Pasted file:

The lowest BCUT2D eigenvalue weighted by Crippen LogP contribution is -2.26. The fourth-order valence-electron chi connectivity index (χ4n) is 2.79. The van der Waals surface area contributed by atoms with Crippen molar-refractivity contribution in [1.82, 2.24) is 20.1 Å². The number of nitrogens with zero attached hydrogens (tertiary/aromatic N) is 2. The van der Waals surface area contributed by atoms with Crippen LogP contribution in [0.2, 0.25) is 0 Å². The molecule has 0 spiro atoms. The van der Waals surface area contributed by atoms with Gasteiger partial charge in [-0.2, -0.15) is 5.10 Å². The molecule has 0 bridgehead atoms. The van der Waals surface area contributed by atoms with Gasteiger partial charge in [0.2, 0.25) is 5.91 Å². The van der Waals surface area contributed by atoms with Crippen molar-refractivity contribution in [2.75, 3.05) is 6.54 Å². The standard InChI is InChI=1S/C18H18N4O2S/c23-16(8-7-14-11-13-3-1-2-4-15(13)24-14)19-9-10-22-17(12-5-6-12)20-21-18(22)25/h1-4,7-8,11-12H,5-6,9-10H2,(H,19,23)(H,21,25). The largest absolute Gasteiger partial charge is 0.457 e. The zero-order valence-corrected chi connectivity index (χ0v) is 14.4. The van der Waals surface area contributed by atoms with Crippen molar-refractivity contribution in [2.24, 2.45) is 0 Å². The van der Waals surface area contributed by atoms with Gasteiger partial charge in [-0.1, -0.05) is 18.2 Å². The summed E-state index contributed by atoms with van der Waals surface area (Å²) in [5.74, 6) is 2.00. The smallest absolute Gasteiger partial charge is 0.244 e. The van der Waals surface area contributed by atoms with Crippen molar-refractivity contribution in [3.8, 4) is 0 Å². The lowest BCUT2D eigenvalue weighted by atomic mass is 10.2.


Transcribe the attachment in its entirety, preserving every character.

The lowest BCUT2D eigenvalue weighted by Crippen LogP contribution is -2.26. The fourth-order valence-electron chi connectivity index (χ4n) is 2.79. The van der Waals surface area contributed by atoms with Crippen molar-refractivity contribution in [1.82, 2.24) is 20.1 Å². The number of nitrogens with zero attached hydrogens (tertiary/aromatic N) is 2. The van der Waals surface area contributed by atoms with Crippen LogP contribution in [0.2, 0.25) is 0 Å². The molecule has 0 spiro atoms. The van der Waals surface area contributed by atoms with Gasteiger partial charge in [-0.2, -0.15) is 5.10 Å². The molecule has 0 bridgehead atoms. The van der Waals surface area contributed by atoms with Gasteiger partial charge in [0.2, 0.25) is 5.91 Å². The van der Waals surface area contributed by atoms with Crippen molar-refractivity contribution in [2.75, 3.05) is 6.54 Å². The standard InChI is InChI=1S/C18H18N4O2S/c23-16(8-7-14-11-13-3-1-2-4-15(13)24-14)19-9-10-22-17(12-5-6-12)20-21-18(22)25/h1-4,7-8,11-12H,5-6,9-10H2,(H,19,23)(H,21,25). The largest absolute Gasteiger partial charge is 0.457 e. The zero-order valence-corrected chi connectivity index (χ0v) is 14.4. The van der Waals surface area contributed by atoms with Crippen molar-refractivity contribution in [2.24, 2.45) is 0 Å². The van der Waals surface area contributed by atoms with Gasteiger partial charge in [-0.1, -0.05) is 18.2 Å². The summed E-state index contributed by atoms with van der Waals surface area (Å²) in [5.74, 6) is 2.00. The smallest absolute Gasteiger partial charge is 0.244 e. The van der Waals surface area contributed by atoms with Crippen molar-refractivity contribution in [3.8, 4) is 0 Å². The lowest BCUT2D eigenvalue weighted by atomic mass is 10.2.